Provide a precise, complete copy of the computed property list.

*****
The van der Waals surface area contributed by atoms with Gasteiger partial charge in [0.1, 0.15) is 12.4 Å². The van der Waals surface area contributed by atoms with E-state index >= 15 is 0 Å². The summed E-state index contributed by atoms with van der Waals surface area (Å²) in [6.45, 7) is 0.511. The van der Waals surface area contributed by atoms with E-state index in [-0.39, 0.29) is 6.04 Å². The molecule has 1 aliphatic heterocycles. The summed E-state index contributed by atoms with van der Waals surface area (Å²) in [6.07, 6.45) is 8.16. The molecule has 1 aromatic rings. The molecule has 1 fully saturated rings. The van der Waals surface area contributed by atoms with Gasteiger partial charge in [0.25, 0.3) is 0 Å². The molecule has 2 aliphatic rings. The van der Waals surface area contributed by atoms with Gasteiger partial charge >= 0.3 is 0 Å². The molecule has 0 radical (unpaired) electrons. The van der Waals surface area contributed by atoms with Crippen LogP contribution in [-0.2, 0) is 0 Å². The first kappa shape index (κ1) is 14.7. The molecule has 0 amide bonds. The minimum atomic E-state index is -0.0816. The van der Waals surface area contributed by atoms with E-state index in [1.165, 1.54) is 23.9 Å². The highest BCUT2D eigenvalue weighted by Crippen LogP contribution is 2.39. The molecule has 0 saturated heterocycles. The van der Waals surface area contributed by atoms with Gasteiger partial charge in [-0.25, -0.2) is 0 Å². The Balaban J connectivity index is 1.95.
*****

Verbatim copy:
The van der Waals surface area contributed by atoms with Gasteiger partial charge in [0.1, 0.15) is 12.4 Å². The van der Waals surface area contributed by atoms with E-state index >= 15 is 0 Å². The summed E-state index contributed by atoms with van der Waals surface area (Å²) in [6.45, 7) is 0.511. The van der Waals surface area contributed by atoms with E-state index in [-0.39, 0.29) is 6.04 Å². The molecule has 1 aliphatic heterocycles. The summed E-state index contributed by atoms with van der Waals surface area (Å²) in [6.07, 6.45) is 8.16. The molecule has 1 aromatic rings. The molecule has 1 fully saturated rings. The van der Waals surface area contributed by atoms with Gasteiger partial charge in [0.25, 0.3) is 0 Å². The molecule has 2 aliphatic rings. The van der Waals surface area contributed by atoms with Gasteiger partial charge >= 0.3 is 0 Å². The molecule has 0 radical (unpaired) electrons. The van der Waals surface area contributed by atoms with Crippen LogP contribution in [-0.2, 0) is 0 Å². The first kappa shape index (κ1) is 14.7. The molecule has 0 amide bonds. The minimum atomic E-state index is -0.0816. The van der Waals surface area contributed by atoms with E-state index in [1.165, 1.54) is 23.9 Å². The highest BCUT2D eigenvalue weighted by Crippen LogP contribution is 2.39. The molecule has 0 saturated heterocycles. The van der Waals surface area contributed by atoms with Gasteiger partial charge in [-0.25, -0.2) is 0 Å². The Balaban J connectivity index is 1.95.